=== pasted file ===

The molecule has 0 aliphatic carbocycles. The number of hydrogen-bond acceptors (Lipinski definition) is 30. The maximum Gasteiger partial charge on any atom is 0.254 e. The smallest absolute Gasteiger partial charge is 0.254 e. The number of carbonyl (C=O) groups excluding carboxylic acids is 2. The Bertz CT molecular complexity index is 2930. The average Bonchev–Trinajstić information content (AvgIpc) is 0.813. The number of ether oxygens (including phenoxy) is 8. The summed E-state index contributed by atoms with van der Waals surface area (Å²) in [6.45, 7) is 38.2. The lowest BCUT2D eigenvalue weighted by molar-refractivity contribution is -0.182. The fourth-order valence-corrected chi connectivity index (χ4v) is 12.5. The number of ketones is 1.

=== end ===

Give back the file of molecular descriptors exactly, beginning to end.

The molecule has 0 aliphatic carbocycles. The number of hydrogen-bond acceptors (Lipinski definition) is 30. The maximum Gasteiger partial charge on any atom is 0.254 e. The smallest absolute Gasteiger partial charge is 0.254 e. The number of carbonyl (C=O) groups excluding carboxylic acids is 2. The Bertz CT molecular complexity index is 2930. The average Bonchev–Trinajstić information content (AvgIpc) is 0.813. The number of ether oxygens (including phenoxy) is 8. The summed E-state index contributed by atoms with van der Waals surface area (Å²) in [6.45, 7) is 38.2. The lowest BCUT2D eigenvalue weighted by molar-refractivity contribution is -0.182. The fourth-order valence-corrected chi connectivity index (χ4v) is 12.5. The number of ketones is 1.